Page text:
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The Main Differences Between Hard vs Soft Credit Checks


A credit check is a regular financial process you will likely encounter more than once. As the name suggests, it is a checking process that entails examining your credit history.

It’s important to note that there are two types of credit checks. Hard and soft credit checks are very different from each other despite serving largely the same purpose.

If you’re going to give into the ‘Money Truths for a Wealth Mindset’, you’ll need to know what exactly separates the two and how they can affect your credit standing.

Soft Credit Checks

What is a soft credit check?

A soft credit check is done to check your background or for purely informational purposes. Any inquiries of this nature are not visible to other parties requesting a soft credit check in the future, whether they are lenders or creditors. The individual being checked will have access to data on all soft credit inquiries done if they check their credit report.

According to the 2023 FICO UK credit card market report, the average card spend has increased yearly while outstanding balances are being paid less. This means that creditors and lenders will likely be keen to analyze the implications of soft credit checks more thoroughly than before.

What is the process and impact of a soft credit check?

A soft credit check is done when a specific party requests your credit history for information and practically has no real impact on your credit standing. Your score won’t decrease from one as it is less comprehensive than a hard credit check.

Soft credit checks don’t require your approval, so creditors or other relevant parties don’t need to ask your permission to get this information.

When are soft credit checks conducted?

According to Upgraded Points, credit card companies, insurance companies, potential employers, and yourself often conduct soft credit checks. Because soft credit checks don’t impact your score, you can make a soft inquiry whenever you want to check your credit report. Even monitoring services like Mint are considered soft pulls, but there’s no limit to how many you can make.

Soft credit checks for pre-employment screening still require your consent despite these generally not requiring your knowledge. Depending on where you live and plan to work, different states and regions will have specific laws regarding this, so it’s best to read up on your rights. Though certain applicable laws prohibit using these tools as a reason to reject job applications, many employers still use them to check your trustworthiness and financial responsibility.

Hard Credit Checks

What is a hard credit check?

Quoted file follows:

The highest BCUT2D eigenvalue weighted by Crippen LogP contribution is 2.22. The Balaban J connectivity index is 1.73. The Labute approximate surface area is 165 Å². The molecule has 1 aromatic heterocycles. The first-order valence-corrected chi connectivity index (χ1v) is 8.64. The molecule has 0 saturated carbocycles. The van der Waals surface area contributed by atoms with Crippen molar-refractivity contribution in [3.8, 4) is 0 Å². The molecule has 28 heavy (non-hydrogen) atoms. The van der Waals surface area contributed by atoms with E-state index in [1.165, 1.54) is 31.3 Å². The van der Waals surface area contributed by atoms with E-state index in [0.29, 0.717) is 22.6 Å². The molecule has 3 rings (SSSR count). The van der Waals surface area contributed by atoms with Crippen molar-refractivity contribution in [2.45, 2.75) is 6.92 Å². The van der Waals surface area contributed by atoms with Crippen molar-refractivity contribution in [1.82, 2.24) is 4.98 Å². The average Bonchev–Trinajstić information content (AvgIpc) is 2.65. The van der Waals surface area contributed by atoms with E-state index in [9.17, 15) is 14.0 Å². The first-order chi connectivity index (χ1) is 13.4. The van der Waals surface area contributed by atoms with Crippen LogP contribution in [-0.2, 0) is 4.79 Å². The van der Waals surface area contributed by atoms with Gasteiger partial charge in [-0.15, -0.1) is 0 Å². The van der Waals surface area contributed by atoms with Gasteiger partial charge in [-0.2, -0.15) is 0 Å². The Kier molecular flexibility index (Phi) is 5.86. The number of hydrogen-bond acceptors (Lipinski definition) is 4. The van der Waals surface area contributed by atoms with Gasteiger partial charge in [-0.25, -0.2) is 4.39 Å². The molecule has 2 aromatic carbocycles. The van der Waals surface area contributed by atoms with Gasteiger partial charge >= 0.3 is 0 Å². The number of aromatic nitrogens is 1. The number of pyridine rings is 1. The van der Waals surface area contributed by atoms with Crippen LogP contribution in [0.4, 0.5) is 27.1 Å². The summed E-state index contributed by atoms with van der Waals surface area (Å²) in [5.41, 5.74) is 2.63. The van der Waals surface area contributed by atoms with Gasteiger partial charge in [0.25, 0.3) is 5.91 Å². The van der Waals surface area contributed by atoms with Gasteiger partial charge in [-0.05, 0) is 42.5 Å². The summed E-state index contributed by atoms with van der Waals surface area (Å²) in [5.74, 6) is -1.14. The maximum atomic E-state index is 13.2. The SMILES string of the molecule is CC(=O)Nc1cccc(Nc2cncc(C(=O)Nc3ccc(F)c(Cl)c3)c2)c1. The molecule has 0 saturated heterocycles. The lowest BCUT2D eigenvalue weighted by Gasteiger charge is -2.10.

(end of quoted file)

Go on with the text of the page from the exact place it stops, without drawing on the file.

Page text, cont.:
A hard credit check is a more thorough appraisal that does have an impact on your credit score. It leaves a visible footprint on your credit history and will be seen by any future institutions requesting an inquiry. This type of credit check is typically more significant than a soft one because it is used to assess your creditworthiness.

What is the process and impact of a hard credit check?

Hard credit checks require your consent before they are conducted. You need to be wary of how many hard credit checks you are getting because each one temporarily causes your credit score to lower. It usually takes around a year to two for your score to completely recover from the decrease caused by a hard inquiry.

Although this pull only decreases your score by a few points, it can have major repercussions if you have too many in a short period. These also stay visible on your report, which may raise red flags with potential credit lines.

With more than a fifth of adults in Great Britain experiencing financial pressure and looking to borrow money, it’s essential to note these potential challenges. Even considering the need for financial resources, it’s better to space out your applications for loans and credit to avoid worsening the situation.

When are hard credit checks conducted?

Lenders, utility companies, credit card companies, mortgage providers, and landlords request a hard credit check. They usually use this as a screening tool to see your eligibility, as it provides a comprehensive breakdown of your financial history, payment habits, and any existing loans and bills.

The contents of your credit report are meant to provide a solid picture of your financial responsibility, which will help relevant parties decide whether you are suitable or too much of a risk. Whenever you take out a major loan, try to rent a residential space, or take out a mortgage, you will need to consent to a hard credit check. There are around two million UK households behind on bill payments, so institutions tend to be more stringent on the implications of this procedure.

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